Gerovitch, Eliezer (1844-1914)

logo bio Eliezer Gerovitch

Born in Kitaigorod, in the province of Kiev, in Russia, in 1844, Eliezer Mordechai ben Yitschak Gerovitch received a religious education in various Yeshivoth (institutions that provided a thorough teaching of the Talmud and the Torah). His religious erudition acquired during his childhood would largely contribute to develop his compositions of synagogal music during the last years of his life.

Since he was a child, Eliezer Gerovitch showed great gifts and a deep interest for music. But he didn’t go further until the age of 18, due to the relative poverty of his family. He then left for Berditchev, a town known for the quality of its cantorship, to study music, and harmony in particular. Blessed with a nice tenor voice, he studied singing with Moïse Spizberg, First Cantor (Hazzan) of the Synagogue of Berditchev, who would employ him as Cantor in his synagogue. He became familiar with the synagogal classical repertoire, and the works of composers such as Sulzer, Lewandowski, Naumbourg or Weintraub. Later on he would be Cantor in the synagogue of Nicolaiev, where he developed his talents as a composer of synagogal music.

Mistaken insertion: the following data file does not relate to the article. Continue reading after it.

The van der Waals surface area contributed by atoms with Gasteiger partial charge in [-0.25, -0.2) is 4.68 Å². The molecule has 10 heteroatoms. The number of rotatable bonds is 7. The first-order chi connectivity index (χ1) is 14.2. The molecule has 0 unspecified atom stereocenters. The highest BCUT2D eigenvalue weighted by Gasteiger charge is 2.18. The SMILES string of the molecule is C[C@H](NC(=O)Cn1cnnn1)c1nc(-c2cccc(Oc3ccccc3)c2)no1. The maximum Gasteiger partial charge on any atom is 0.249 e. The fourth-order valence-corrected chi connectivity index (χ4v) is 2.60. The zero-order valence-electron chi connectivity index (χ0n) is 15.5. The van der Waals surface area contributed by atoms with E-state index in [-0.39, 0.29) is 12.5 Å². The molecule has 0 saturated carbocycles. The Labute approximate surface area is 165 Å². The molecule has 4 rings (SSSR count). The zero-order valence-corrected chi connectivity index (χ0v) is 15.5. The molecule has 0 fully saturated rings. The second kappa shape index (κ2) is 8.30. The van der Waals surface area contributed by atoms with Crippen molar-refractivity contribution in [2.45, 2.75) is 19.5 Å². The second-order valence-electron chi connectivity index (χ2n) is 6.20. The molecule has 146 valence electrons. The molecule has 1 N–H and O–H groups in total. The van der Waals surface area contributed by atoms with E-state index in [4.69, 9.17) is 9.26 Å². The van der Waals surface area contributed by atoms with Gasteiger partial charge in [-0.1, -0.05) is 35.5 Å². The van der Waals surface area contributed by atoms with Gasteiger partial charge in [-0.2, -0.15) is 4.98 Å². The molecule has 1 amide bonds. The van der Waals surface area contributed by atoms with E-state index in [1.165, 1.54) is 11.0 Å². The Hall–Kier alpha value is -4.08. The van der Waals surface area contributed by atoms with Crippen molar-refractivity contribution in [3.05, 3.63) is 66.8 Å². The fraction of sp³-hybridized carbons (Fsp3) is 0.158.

Hungry to deepen his musical knowledge, he left his position and went to Saint-Petersburg, where he studied singing in the Music Conservatory. He met Rimski-Korsakov with whom he started a rich correspondence on the theme of synagogal music and its relations with the music of the Orthodox Greek Church.

synagogue_de_rostov.jpgSynagogue of Rostov

Although he was expected to occupy the vacant position of Hazzan in Saint-Petersburg, he preferred to go to Rostov-sur-le-Don, more adapted to his health issues. It is there that his talents of synagogal composition grew and flourished. He composed two collections of synagogal music in six volumes, three under the title Shire T’filoh and three under the name Shire Zimroh.

Gerovitch’s works and synagogal practices correspond to his will of restoring the spirit of the tradition in the most « accurate » way, using arrangements and harmony, often modal, the closest possible of tradition, despite of the climate of opposition by the reformists who wished to introduce in the liturgy popular composers, such as Haendel and Verdi.

Admired by his community for his character and achievements, Eliezer Gerovitch died in Rostov on October 8, 1914.

(From the preface of Shirei Tefillah of Gerovitch, written by Professor A. W. Binder, Teacher of liturgical music, Hebrew Union College)

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